ASK FATHER: Placement of choir

From a reader…

QUAERITUR:

What does the Church recommend IF there is NOT A LOFT?

I am a music director at a small rural church and ONLY at Christmas and Easter do we have the choir come up during communion and the sing from the corner of the Sanctuary. The Altar is positioned in the center of the Sanctuary with carpet while to the side, in a space 30 feet wide that would even allow a rail to be installed to divide, is where the choir has been in the past. BUT NEVER DURING THE SACRIFICE OF THE MASS.

WHAT DO YOU RECOMMEND?

In small churches certain accommodations must be made.

Perhaps more space could be made in the sanctuary if the altar were to be pushed up against the back wall.   It’s amazing how much space is opened up by getting the table out of the way.

Other options might have the choir sitting in the back row of pews, or taking out the back row of pews and putting in risers.

Or, depending on the quality of the choir, putting them in the parking lot… facing away.

Please share!

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20 Responses to ASK FATHER: Placement of choir

  1. Sid Cundiff in NC says:

    Put them on the back rows. We did this when we started the Mass in the Extraordinary Form in the Charlotte Diocese, at Wake Forest University (Winston-Salem), where the celebrant, Fr. Samuel Weber, was on the faculty. The college chapel, Davis Chapel, was small, so our scholar/cantor sang from the back rows.

  2. APX says:

    The only issue with putting them in the back is if the organ console is in another area and the organist has to “direct” (more or less) the choir.

  3. tcreek says:

    My parish has a large (never used) choir loft. The 4 tier choir is 10′ to the right and in line with the altar. Sacrifice is “out”, performance is “in”, choir is loud, bishop is mute (of course, as usual).

  4. Southern Baron says:

    Our parish, like many, rearranged things in the 80s, long before I was there; but compared to some, it isn’t too bad. The sanctuary was extended into what would have been the transept but it was tastefully done. The baldacchino remains over the tabernacle, even if the altar is now moved forward. The choir and (real) pipe organ are to the right of the sanctuary, but definitely not in it. The loft sadly goes unused, but because it is a traditional layout, with columns, etc, the choir isn’t overly visible, and they are quite good.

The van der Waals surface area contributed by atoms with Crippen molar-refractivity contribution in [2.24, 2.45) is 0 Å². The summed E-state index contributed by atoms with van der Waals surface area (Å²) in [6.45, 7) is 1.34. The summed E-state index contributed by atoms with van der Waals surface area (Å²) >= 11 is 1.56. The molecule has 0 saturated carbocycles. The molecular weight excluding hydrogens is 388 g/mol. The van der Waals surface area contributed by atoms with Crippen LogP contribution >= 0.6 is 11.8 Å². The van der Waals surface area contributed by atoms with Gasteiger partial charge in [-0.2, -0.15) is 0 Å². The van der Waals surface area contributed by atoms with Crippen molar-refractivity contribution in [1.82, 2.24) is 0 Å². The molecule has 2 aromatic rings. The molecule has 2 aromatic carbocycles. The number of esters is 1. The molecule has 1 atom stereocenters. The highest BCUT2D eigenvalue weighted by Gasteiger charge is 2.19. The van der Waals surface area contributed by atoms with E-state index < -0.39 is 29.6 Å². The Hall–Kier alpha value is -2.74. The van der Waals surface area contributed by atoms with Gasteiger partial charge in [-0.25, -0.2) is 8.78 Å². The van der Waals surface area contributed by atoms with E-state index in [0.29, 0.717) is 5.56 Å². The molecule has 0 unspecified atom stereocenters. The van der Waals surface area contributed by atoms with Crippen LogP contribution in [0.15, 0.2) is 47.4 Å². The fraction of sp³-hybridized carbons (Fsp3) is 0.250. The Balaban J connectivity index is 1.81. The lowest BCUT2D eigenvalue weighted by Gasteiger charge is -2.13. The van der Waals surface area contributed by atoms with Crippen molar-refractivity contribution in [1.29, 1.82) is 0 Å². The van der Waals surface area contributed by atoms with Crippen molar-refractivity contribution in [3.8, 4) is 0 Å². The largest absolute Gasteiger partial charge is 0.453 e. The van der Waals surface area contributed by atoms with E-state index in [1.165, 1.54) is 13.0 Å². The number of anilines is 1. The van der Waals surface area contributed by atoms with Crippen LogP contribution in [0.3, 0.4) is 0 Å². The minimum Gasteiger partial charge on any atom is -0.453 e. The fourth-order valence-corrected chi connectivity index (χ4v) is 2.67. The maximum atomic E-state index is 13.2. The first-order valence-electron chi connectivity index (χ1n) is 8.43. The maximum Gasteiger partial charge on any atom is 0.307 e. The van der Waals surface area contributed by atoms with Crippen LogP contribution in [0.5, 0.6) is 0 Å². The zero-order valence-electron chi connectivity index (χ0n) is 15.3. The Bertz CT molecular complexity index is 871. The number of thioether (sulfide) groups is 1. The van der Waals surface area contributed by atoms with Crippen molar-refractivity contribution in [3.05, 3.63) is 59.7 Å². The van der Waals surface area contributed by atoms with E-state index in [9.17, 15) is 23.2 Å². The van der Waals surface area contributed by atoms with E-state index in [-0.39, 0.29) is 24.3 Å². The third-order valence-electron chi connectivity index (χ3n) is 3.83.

Sometimes I find myself grumbling about the lack of an altar rail, and that they aren’t singing the propers, but then they start the Palestrina and Father starts the incense, and I remember that as modern American parishes go, this is pretty solid.

  5. IoannesPetrus says:

    Fr. John Zuhlsdorf: Perhaps more space could be made in the sanctuary if the altar were to be pushed up against the back wall. It’s amazing how much space is opened up by getting the table out of the way.

    I see what you did there. Pity I can’t show the image for the meme.

  6. AnAmericanMother says:

    Back rows, definitely.
    Acoustically this generally works pretty well. Director can stand either in the center aisle or the side aisle and the choir turns slightly towards him.
    My daughter’s wedding was a small one and took place in the chapel because we would have rattled around like BBs in a boxcar in the main church. No choir loft, small but pleasant-sounding organ that rolls out from a little alcove in the back right corner. Director led from the organ console with all of us turned slightly towards him.